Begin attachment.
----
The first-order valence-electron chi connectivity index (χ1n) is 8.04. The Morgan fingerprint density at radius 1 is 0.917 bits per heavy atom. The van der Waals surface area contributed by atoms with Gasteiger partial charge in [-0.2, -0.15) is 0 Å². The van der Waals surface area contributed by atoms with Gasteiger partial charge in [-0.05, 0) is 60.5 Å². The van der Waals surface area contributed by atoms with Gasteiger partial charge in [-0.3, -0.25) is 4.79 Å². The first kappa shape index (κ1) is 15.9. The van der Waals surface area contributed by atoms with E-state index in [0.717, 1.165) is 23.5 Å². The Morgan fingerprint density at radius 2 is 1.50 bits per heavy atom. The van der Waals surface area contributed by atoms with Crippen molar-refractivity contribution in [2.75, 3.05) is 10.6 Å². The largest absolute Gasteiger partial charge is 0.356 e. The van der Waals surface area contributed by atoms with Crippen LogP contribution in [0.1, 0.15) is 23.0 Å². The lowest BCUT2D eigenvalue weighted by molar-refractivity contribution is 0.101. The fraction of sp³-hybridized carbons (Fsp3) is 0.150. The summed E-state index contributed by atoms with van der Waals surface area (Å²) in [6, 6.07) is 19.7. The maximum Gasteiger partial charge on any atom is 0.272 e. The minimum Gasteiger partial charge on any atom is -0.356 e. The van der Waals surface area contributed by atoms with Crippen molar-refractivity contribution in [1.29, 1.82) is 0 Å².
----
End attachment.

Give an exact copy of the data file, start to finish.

The first-order valence-electron chi connectivity index (χ1n) is 8.04. The Morgan fingerprint density at radius 1 is 0.917 bits per heavy atom. The van der Waals surface area contributed by atoms with Gasteiger partial charge in [-0.2, -0.15) is 0 Å². The van der Waals surface area contributed by atoms with Gasteiger partial charge in [-0.05, 0) is 60.5 Å². The van der Waals surface area contributed by atoms with Gasteiger partial charge in [-0.3, -0.25) is 4.79 Å². The first kappa shape index (κ1) is 15.9. The van der Waals surface area contributed by atoms with E-state index in [0.717, 1.165) is 23.5 Å². The Morgan fingerprint density at radius 2 is 1.50 bits per heavy atom. The van der Waals surface area contributed by atoms with Crippen molar-refractivity contribution in [2.75, 3.05) is 10.6 Å². The largest absolute Gasteiger partial charge is 0.356 e. The van der Waals surface area contributed by atoms with Crippen LogP contribution in [0.1, 0.15) is 23.0 Å². The lowest BCUT2D eigenvalue weighted by molar-refractivity contribution is 0.101. The fraction of sp³-hybridized carbons (Fsp3) is 0.150. The summed E-state index contributed by atoms with van der Waals surface area (Å²) in [6, 6.07) is 19.7. The maximum Gasteiger partial charge on any atom is 0.272 e. The minimum Gasteiger partial charge on any atom is -0.356 e. The van der Waals surface area contributed by atoms with Crippen molar-refractivity contribution in [1.29, 1.82) is 0 Å².